Vice President Joe Biden can make the most outrageous gaffes and the major media will try to ignore it. Take his interview with Newsweek. "Look, the Taliban per se is not our enemy. That's critical," Biden said. "There is not a single statement that the president has ever made in any of our policy assertions that the Taliban is our enemy, because it threatens U.S. interests."
ABC's Jake Tapper blogged the remarks, and asked Jay Carney about them at the White House. But who covered it? ABC, CBS, and NBC have totally skipped it on air. The Washington Post and The New York Times show no coverage in Nexis -- which often includes their blog postings. USA Today and NPR had nothing. Even the Associated Press has been absent. Sen. John McCain lit into Biden on CNN's The Situation Room on Tuesday:
BLITZER: The vice president saying, you know what? Go ahead, you've got to negotiate peace with someone, you negotiate peace with your enemy, if you will. Al Qaeda is an enemy, but the Taliban not necessarily. What say you?
McCAIN: I say that the men and women who are serving, I'm already hearing from them by Twitter and many other means. One of them says, one who's over there in Afghanistan now, quote, "Well, if they aren't the enemy, who's been shooting at us all this time?"
It's just bizarre. But it's not quite as bizarre as you might think because the administration now is placing their eggs in the basket of some kind of an agreement with the Taliban for a cease fire and some kind of reconciliation.
Well, when one of our friends was in Afghanistan a few weeks ago, said to the president Pakistan, you think we'll get peace with the Taliban and the head, the president of Pakistan said, why should they? You're leaving.
There's even Reuters reports, new report that we are willing to release some al Qaeda -- some Taliban prisoners in Guantanamo as a, quote, "confidence building measure." I mean, this is really, really incredible stuff they're doing. The Taliban would agree to a peace settlement when they believe they are beaten. Not when they believe we are leaving.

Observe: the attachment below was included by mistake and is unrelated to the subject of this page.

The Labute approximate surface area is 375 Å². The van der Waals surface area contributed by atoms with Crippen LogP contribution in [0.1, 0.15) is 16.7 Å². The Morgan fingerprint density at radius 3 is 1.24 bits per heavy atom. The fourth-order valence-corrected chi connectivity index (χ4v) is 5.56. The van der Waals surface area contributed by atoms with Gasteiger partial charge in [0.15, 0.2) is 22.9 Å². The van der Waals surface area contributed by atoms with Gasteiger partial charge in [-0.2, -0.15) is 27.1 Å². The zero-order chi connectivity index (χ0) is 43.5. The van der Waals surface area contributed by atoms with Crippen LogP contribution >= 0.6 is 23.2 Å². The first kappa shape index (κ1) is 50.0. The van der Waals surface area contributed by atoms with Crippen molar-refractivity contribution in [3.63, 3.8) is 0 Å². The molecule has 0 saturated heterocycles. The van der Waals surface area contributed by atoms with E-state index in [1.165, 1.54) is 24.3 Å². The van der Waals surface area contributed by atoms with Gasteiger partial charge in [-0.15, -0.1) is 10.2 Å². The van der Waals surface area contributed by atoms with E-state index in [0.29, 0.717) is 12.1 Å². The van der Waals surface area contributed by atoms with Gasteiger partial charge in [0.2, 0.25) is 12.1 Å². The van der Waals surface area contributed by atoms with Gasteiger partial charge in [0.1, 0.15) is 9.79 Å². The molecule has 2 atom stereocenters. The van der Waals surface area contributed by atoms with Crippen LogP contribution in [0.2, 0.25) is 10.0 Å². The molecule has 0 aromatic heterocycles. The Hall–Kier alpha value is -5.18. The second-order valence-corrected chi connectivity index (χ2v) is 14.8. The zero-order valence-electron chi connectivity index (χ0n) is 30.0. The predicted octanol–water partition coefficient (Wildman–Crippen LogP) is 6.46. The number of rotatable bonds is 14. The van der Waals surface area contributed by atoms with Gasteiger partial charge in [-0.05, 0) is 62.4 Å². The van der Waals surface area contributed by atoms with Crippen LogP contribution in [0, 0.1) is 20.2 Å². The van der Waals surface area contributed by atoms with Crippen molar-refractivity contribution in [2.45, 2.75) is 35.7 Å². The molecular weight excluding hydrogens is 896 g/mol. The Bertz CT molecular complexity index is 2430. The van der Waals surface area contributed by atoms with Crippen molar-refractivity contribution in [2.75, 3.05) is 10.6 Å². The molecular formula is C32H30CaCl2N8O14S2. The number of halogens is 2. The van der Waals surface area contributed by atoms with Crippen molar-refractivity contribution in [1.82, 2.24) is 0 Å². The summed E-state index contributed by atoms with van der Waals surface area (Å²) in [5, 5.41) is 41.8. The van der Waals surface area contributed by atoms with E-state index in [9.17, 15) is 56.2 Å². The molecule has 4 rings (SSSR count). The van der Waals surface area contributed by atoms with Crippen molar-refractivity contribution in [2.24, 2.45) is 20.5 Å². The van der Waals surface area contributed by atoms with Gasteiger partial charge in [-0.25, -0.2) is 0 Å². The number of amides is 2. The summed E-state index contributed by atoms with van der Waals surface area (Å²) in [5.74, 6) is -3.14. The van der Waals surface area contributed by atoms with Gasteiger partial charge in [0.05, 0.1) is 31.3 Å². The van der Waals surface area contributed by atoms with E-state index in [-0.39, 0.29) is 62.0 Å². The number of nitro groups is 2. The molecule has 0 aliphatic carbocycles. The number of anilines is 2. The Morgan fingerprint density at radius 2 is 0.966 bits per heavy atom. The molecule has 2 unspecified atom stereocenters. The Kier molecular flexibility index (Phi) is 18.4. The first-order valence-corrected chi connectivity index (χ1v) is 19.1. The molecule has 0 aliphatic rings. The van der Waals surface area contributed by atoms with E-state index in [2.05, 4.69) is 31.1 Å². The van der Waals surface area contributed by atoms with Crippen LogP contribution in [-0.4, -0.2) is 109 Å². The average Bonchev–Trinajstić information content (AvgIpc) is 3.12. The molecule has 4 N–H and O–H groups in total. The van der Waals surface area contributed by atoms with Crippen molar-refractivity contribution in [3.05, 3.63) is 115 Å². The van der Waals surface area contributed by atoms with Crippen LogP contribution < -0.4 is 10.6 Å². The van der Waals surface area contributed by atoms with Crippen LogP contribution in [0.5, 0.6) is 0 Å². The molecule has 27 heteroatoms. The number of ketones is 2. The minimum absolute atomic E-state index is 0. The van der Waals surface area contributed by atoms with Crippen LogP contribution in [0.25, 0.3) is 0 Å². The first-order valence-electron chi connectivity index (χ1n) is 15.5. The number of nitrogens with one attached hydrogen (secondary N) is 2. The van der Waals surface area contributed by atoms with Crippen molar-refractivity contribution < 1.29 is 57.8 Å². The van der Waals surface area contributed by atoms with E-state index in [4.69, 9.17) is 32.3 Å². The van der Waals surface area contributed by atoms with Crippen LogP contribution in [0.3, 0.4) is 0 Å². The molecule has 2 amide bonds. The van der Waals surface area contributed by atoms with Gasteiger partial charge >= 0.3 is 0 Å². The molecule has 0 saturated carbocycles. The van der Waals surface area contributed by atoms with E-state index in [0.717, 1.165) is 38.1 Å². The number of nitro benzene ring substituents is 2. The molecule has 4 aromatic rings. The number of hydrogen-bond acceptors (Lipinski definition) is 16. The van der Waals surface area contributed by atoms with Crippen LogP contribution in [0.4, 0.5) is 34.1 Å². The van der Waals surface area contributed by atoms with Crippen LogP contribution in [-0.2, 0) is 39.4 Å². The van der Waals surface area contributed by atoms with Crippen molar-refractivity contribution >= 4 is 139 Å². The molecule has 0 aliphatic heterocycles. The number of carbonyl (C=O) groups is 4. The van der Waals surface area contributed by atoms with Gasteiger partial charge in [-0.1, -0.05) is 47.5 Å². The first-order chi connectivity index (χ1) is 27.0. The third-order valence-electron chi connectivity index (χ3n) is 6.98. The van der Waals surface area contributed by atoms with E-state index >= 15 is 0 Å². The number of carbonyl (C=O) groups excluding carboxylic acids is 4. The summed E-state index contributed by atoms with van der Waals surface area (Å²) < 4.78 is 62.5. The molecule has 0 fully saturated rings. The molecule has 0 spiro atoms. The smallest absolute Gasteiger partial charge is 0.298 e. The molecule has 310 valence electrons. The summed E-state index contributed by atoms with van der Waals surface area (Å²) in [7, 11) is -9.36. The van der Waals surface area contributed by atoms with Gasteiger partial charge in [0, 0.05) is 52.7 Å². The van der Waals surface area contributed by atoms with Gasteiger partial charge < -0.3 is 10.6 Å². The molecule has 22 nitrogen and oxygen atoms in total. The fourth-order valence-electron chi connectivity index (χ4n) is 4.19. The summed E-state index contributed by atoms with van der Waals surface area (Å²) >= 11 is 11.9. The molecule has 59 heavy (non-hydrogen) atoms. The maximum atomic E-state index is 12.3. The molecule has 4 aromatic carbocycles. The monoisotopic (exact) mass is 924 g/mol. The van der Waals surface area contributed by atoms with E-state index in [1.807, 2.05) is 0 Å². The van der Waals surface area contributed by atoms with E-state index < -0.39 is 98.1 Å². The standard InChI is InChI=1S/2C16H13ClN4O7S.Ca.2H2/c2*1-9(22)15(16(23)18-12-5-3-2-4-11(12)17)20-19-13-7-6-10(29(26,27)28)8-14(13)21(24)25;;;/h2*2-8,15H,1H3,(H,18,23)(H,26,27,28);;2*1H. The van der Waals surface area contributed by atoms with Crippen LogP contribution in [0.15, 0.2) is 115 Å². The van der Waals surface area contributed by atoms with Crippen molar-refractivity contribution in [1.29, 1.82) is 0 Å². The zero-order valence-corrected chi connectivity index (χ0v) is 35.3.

When Bill O'Reilly interviewed Bill Clinton on Tuesday night, Clinton was much tougher than Biden on the "evil" the Taliban represents:
CLINTON: I think what the Vice President probably was saying is al-Qaeda was our affirmative enemy. They were trying to kill us in America. They were trying to kill us in Iraq and elsewhere and Africa and lots of other places. And the Taliban itself had not conducted out of area operations against us. That's probably true. But that doesn't mean that I think we should not be really concerned if they were to govern Afghanistan.
CLINTON: One of the things that I would be concerned about and always have been with the Taliban is how miserable they made life for so many women and little girls.
CLINTON: And that you know -- I mean this downright abusive evil. I think it's evil.
The gaffe might seem odd in that Biden's Newsweek interviewer was Leslie Gelb, who's been a reporter and editor at The New York Times, but also an official in the Lyndon Johnson and Jimmy Carter administrations. The tone isn't really a formal media interview as much as it sounds like two friends having lunch. In fact, Tapper reported, Biden and Gelb have cobbled together policy options in the Middle East: "The interview was conducted by Les Gelb, with whom Biden authored the so-called 'soft partition' plan to divide Iraq into three semi-autonomous regions: Sunni, Shi’a and Kurd."
Online, CBS News is now noticing that Mitt Romney laid into Biden as well:
"If Vice President Biden is to be believed, both he and President Obama think the Taliban 'is not our enemy.' This statement is bizarre, factually wrong, and an outrageous affront to our troops carrying out the fight in Afghanistan," Romney said in a Tuesday statement.
"The Taliban seeks to reinstate a tyrannical government that violently rejects basic notions of human rights and oppresses minorities," he added. "The Taliban is clearly a bitter enemy of the United States. Vice President Biden's statement to the contrary calls into question the White House's leadership in Afghanistan - or lack of it."